In addition, the Romans passage dealing with homosexuality continues with another Pauline list of sinful behaviors, among which are included those who are "unloving, unmerciful," and "murderers." Much media attention was given several years back to the murder of Matthew Shepard, a homosexual young man from Wyoming who was severely beaten by two others and left to die while tied to a fence. Followers of Jesus Christ should be the first in line to condemn outright such an atrocity! But the answer to such violence isn't laws that demand stricter punishment for "hate crimes." The answer is the Gospel, and the Gospel cannot be clearly spoken unless the need for the Gospel is also clearly spoken. This means that Christians who see homosexuality in Biblical balance will state clearly that it is sinful, while at the same time being careful to always cast that statement against the backdrop of all human sinfulness. McLaren's concern that many evangelicals have "singled out" homosexuals, and that this particular form of sin has become the new conservative "whipping boy" is largely legitimate. The answer however isn't a moratorium on truth, but rather a more comprehensive presentation of it.

III. Homosexuality is a sin Jesus died for. One of the great things about this Corinthians passage is how Paul describes all these sinful expressions of human depravity in the past tense. "Such WERE some of you, but you were washed, but you were sanctified, but you were justified in the name of the Lord Jesus Christ, and in the Spirit of our God." (6:11 NASB). In the midst of our morally relativistic culture, the church must contend earnestly for the truth that homosexual behavior is sinful in order to proclaim the good news that Christ delivers from such sins!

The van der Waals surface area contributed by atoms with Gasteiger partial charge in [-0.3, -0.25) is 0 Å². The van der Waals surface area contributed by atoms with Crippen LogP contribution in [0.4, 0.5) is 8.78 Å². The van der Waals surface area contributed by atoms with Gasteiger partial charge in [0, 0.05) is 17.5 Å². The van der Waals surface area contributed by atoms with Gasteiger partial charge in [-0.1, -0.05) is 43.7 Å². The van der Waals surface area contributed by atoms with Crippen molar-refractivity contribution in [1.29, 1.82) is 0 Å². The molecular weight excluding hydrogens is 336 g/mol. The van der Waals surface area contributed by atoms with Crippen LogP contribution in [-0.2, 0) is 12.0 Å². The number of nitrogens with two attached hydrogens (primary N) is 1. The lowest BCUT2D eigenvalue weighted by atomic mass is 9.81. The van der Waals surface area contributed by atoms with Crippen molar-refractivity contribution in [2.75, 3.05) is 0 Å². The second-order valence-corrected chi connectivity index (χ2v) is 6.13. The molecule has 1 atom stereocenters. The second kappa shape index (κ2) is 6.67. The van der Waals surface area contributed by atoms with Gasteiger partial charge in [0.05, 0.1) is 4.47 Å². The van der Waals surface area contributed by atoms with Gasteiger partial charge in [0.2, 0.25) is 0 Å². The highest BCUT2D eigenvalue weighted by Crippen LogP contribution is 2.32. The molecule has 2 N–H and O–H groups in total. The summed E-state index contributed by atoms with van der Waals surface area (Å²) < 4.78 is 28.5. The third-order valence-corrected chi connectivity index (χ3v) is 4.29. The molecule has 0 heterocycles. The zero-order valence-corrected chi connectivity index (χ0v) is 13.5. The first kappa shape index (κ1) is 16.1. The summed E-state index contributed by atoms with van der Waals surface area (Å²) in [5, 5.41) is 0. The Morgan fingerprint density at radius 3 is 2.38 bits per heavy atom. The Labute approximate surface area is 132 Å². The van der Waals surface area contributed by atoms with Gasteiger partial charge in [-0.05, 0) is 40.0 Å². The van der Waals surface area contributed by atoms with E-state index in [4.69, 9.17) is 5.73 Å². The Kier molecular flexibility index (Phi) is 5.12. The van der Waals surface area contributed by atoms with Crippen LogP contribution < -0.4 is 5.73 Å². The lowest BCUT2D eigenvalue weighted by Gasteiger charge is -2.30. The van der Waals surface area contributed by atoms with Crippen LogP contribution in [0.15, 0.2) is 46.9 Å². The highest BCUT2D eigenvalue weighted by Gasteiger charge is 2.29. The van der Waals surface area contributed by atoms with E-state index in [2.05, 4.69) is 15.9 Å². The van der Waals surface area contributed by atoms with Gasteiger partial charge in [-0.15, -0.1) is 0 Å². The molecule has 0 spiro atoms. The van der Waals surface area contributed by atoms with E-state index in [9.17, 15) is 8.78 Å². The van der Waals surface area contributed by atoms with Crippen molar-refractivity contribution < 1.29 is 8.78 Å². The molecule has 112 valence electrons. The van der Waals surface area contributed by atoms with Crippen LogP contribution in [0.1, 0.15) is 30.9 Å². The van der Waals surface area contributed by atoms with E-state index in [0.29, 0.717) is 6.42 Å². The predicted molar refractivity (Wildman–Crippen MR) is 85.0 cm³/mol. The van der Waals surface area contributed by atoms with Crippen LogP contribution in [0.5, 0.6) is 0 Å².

McLaren's concern is essentially the same as Paul's in Ephesians 4:15, "but speaking the truth in love, we are to grow up in all aspects into Him who is the head, even Christ." That passage occurs within the metaphorical context of church growth as a building project (cf. 4:16). In short, Paul is saying that disciples are made by the proper balance of speaking God's truth in the spirit of God's love.

Let's play a bit more with that analogy, shall we? I'll be the first to admit that in our earliest opposition to homosexual behavior, evangelicals became too comfortable with speaking "truth" with no regard for love. In a sense, that is very much like trying to build a house with hammer, but no nails. The result is that no joints get fitted, no walls get held together, but the wood gets badly bruised in the process, as one simply hammers away.

But the "moratorium" approach called for by McLaren is analogus to the other extreme: trying to build a house with no hammer. In this scenario, we want to build the body, but not in any way that requires the "piercing nails" of God's truth. Someone might get hurt! Someone might get offended!

McLaren correctly states that "being right isn't enough." However, being right in one's own mind concerning what God says about homosexual behavior is a neccesary start to correctly engage those trapped in sinful lifestyles. I believe McLaren is genuine and earnest in his suggestions. But given what the Scriptures teach about this subject, his silence on this matter is no less than cruelty to the church he serves, and no less than treason against God's truth!